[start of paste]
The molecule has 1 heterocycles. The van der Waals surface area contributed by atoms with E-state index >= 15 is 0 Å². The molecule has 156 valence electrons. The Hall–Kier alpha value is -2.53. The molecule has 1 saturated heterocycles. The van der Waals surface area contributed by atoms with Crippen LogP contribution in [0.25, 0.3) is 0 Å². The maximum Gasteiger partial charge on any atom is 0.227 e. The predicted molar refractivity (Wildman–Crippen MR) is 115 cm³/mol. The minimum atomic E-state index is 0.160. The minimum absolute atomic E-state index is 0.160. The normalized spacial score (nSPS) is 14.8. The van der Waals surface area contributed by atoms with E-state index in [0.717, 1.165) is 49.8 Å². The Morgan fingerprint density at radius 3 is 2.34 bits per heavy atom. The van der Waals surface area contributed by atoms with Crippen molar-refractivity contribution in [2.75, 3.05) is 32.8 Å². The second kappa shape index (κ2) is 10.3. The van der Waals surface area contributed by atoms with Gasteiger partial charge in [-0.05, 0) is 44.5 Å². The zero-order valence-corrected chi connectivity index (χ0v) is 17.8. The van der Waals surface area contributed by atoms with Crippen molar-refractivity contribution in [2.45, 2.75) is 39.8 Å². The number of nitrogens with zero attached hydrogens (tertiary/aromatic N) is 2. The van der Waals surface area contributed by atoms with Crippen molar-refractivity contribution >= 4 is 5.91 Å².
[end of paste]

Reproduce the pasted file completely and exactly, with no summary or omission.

The molecule has 1 heterocycles. The van der Waals surface area contributed by atoms with E-state index >= 15 is 0 Å². The molecule has 156 valence electrons. The Hall–Kier alpha value is -2.53. The molecule has 1 saturated heterocycles. The van der Waals surface area contributed by atoms with Crippen LogP contribution in [0.25, 0.3) is 0 Å². The maximum Gasteiger partial charge on any atom is 0.227 e. The predicted molar refractivity (Wildman–Crippen MR) is 115 cm³/mol. The minimum atomic E-state index is 0.160. The minimum absolute atomic E-state index is 0.160. The normalized spacial score (nSPS) is 14.8. The van der Waals surface area contributed by atoms with E-state index in [0.717, 1.165) is 49.8 Å². The Morgan fingerprint density at radius 3 is 2.34 bits per heavy atom. The van der Waals surface area contributed by atoms with Crippen molar-refractivity contribution in [2.75, 3.05) is 32.8 Å². The second kappa shape index (κ2) is 10.3. The van der Waals surface area contributed by atoms with Gasteiger partial charge in [-0.05, 0) is 44.5 Å². The zero-order valence-corrected chi connectivity index (χ0v) is 17.8. The van der Waals surface area contributed by atoms with Crippen molar-refractivity contribution in [2.45, 2.75) is 39.8 Å². The number of nitrogens with zero attached hydrogens (tertiary/aromatic N) is 2. The van der Waals surface area contributed by atoms with Crippen molar-refractivity contribution >= 4 is 5.91 Å².